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Enforcement of US Judgments in Canada: Case Comment

Case Comment: Old North State Brewing Co. v. Newlands Services Inc.

One of the principal tenets of contract law is freedom of contract. It can be said with a fair degree of certainty that a court will have regard to the intentions of the parties when interpreting a valid contract. The circumstances where a court will interfere with the intentions of the parties are rare and exceptional. The case of Old North State Brewing Co. Inc. v. Newlands Services Inc. is one such case.

The plaintiff, Old North State Brewing, sought the enforcement of a North Carolina judgment against the defendant, Newlands Services, in British Columbia. The defendant did not defend the North Carolina action and a judgment was subsequently rendered in default. Evidence of damages was tendered ex parte and the North Carolina court awarded the plaintiff damages which included treble and punitive damages.

The contract contained a choice of forum and choice of law clause. Justice Finch of the British Columbia Court of Appeal held that the choice of forum clause did not grant British Columbia exclusive jurisdiction and thus the contract did not bar the North Carolina court from asserting jurisdiction. Justice Finch also held that in the absence of proof of British Columbia law the North Carolina court properly applied its own law.

It is submitted that Justice Finch properly applied the law as it currently stands in Canada. The court’s interpretation of the choice of forum clause was properly grounded in authority. Moreover the “real and substantial connection” test as set out in the Supreme Court of Canada’s Decision in Morguard Investments Ltd. v. De Savoye when assessing the North Carolina court’s jurisdiction was also properly applied. Admittedly some of the connections highlighted in the judgment were far from being “real and substantial”, namely the internet advertising, the testimonial and photographs from Brooklyn and the defendant’s offices in a third jurisdiction. However, the delivery of the goods to North Carolina and the servicing of those goods was probably sufficient for the North Carolina court to invoke its jurisdiction.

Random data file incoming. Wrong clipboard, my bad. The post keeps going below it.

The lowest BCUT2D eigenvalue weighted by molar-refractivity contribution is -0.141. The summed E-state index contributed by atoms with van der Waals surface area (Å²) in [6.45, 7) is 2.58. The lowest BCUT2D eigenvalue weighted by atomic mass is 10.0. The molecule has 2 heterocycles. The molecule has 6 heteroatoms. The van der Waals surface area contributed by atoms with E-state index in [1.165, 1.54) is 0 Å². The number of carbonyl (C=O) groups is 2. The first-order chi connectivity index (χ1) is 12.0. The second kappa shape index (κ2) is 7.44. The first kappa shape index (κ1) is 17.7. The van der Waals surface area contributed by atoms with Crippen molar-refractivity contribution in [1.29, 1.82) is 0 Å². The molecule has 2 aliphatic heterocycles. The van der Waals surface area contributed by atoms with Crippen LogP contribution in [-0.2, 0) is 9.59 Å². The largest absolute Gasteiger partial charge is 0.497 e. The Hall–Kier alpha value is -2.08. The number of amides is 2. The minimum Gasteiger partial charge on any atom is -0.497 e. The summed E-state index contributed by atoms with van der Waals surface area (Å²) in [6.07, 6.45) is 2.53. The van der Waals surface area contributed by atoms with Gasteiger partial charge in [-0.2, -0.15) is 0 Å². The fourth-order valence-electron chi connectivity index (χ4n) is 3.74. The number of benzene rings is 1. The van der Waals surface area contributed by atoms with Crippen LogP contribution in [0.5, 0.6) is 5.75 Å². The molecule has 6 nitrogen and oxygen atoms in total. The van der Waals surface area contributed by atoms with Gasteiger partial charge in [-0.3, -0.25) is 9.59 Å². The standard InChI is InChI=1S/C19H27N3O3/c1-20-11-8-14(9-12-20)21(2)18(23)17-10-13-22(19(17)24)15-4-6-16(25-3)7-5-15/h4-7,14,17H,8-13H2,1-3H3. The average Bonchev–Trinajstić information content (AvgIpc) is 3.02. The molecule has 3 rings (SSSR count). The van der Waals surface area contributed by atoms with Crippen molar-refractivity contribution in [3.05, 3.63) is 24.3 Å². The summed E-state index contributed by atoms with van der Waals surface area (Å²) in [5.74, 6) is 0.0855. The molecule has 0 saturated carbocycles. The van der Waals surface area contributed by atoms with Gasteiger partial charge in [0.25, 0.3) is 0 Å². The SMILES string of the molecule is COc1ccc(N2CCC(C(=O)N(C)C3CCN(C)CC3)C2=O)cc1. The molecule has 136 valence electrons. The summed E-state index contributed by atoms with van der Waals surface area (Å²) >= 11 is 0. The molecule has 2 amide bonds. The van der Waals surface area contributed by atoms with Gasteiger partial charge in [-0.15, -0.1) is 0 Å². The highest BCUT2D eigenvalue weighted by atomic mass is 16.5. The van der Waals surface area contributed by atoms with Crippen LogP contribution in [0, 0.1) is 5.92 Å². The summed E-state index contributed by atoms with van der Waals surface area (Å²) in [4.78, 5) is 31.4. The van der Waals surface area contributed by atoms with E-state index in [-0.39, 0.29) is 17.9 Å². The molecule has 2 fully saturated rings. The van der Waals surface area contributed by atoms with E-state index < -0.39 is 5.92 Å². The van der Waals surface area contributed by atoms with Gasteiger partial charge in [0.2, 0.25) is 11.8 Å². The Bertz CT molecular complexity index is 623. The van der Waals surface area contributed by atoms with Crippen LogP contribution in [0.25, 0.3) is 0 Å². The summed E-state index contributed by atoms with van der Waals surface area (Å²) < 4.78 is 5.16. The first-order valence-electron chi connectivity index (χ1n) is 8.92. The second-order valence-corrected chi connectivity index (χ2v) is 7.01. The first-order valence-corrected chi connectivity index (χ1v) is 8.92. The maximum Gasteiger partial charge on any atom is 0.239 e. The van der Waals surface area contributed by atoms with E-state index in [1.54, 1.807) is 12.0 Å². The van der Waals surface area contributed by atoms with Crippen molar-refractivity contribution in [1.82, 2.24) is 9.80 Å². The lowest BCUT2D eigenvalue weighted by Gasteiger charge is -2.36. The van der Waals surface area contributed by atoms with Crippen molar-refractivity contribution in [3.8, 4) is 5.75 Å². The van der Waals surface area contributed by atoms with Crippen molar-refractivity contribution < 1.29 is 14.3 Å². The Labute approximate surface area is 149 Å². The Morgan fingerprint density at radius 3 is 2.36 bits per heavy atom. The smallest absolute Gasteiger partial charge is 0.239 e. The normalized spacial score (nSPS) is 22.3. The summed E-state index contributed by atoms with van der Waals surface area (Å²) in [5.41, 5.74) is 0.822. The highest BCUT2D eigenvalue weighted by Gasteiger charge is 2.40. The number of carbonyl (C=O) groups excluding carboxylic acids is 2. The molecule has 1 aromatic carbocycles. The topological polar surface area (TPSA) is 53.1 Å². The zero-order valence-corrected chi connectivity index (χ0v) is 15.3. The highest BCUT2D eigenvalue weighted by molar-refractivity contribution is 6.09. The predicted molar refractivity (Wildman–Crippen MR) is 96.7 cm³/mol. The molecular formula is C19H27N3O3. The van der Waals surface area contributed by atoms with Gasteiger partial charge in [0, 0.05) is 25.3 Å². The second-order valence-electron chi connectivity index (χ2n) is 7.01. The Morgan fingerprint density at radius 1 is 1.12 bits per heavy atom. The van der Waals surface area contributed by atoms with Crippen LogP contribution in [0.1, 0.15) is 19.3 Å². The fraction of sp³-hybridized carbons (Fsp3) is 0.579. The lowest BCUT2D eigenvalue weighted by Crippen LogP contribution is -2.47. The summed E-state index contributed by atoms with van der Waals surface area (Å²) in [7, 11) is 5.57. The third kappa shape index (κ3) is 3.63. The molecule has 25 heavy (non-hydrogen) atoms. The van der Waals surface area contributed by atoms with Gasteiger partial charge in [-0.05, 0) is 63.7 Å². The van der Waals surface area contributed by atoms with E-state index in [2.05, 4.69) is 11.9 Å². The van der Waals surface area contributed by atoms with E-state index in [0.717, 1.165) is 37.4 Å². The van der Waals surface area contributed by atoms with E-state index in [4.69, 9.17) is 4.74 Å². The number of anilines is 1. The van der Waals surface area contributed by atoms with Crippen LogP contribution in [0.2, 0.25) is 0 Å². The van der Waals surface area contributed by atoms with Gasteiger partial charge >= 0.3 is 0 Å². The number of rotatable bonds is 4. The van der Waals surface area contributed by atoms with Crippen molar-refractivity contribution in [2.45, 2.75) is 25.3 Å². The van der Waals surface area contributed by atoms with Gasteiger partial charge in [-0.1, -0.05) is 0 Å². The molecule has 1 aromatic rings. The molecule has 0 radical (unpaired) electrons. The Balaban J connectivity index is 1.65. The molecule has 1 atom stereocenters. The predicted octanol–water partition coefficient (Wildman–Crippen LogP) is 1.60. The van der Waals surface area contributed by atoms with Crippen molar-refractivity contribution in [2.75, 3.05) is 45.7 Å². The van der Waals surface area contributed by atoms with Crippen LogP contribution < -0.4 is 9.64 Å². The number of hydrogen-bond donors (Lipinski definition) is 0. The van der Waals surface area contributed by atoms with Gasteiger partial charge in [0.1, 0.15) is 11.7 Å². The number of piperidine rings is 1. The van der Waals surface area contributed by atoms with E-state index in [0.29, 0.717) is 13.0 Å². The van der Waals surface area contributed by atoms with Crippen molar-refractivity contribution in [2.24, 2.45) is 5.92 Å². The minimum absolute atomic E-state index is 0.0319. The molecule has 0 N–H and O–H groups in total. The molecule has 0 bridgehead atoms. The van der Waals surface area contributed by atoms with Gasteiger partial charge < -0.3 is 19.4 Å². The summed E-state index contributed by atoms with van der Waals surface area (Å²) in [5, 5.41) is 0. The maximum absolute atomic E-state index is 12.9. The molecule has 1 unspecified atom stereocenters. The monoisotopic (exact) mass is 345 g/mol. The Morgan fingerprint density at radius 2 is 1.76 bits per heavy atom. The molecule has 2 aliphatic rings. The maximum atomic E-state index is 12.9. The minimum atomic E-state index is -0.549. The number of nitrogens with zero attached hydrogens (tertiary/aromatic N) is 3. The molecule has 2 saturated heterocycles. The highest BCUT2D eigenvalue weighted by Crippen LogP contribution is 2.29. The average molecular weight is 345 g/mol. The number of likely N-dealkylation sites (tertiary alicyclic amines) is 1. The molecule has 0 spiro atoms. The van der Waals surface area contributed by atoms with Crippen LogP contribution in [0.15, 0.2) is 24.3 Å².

Justice Finch also properly concluded that the North Carolina court applied the proper law of the contract. While avoiding an extensive examination of the merits of the case, the BC court agreed with the North Carolina’s court’s use of the lex fori, holding that, absent proof to the contrary, it was proper for the North Carolina court to assume that BC law was the same as the law of North Carolina.

The BC court of appeal’s decision may have been proper in law, however the judgment highlights the problems with the law’s current state. It is clear from the contract that the parties intended their relationship to be governed by British Columbia law. The choice of forum clause may have been ambiguous but the choice of law clause was not. As such, in the promotion of commercial certainty, the North Carolina court should have given effect to the parties intentions by enforcing the choice of law clause. This was not done because the defendants were not present to prove BC law, thus it initially appears that the court had little choice but to proceed and apply local law to the detriment of the defendants.

Did the North Carolina court have another option? It is submitted that it did. Although it appears from the facts that the North Carolina court had jurisdiction to hear the matter, it could have invoked its discretionary power to decline jurisdiction on the grounds that British Columbia was a more appropriate forum. By declining jurisdiction it could have given effect to the intentions of the parties. In Guarantee Co of North America v. Gordon Capital Corp. (1994) 18 OR (3d) 9 (Gen Div), leave to appeal dismissed (1994) 24 CPC (3d) 277; leave to appeal SCC dismissed (1994) 29 CPC (3d) 148, the applicable law of the contract was a factor in determining whether the court should exercise its jurisdiction.

It is not clear from the facts whether the North Carolina court should have actually declined jurisdiction. However the issue highlights a gap in our law. Assuming the North Carolina court did in fact err and should have declined jurisdiction, does this error render the judgment unenforceable in British Columbia?

It appears that the Morguard line of cases suggest that this is an irrelevant question. Since enforcing a foreign judgment is seen as enforcing a debt, proper jurisdiction of the foreign court is the only concern. The merits of the case and thus the equities between the parties are of no concern.  The reluctance by the courts to reopen and retry the merits of a foreign judgment are for the most part justifiable. When both parties have already had their day in court it is reasonable for our courts to defer to the foreign court’s findings. The rationale is significantly weakened when a judgment is rendered in default.

Justice Finch had an opportunity to address these issues but did not. As a result, a valid and significant clause in a contract was ignored by the judicial process. Such an outcome will only create further uncertainty in this area of the law.

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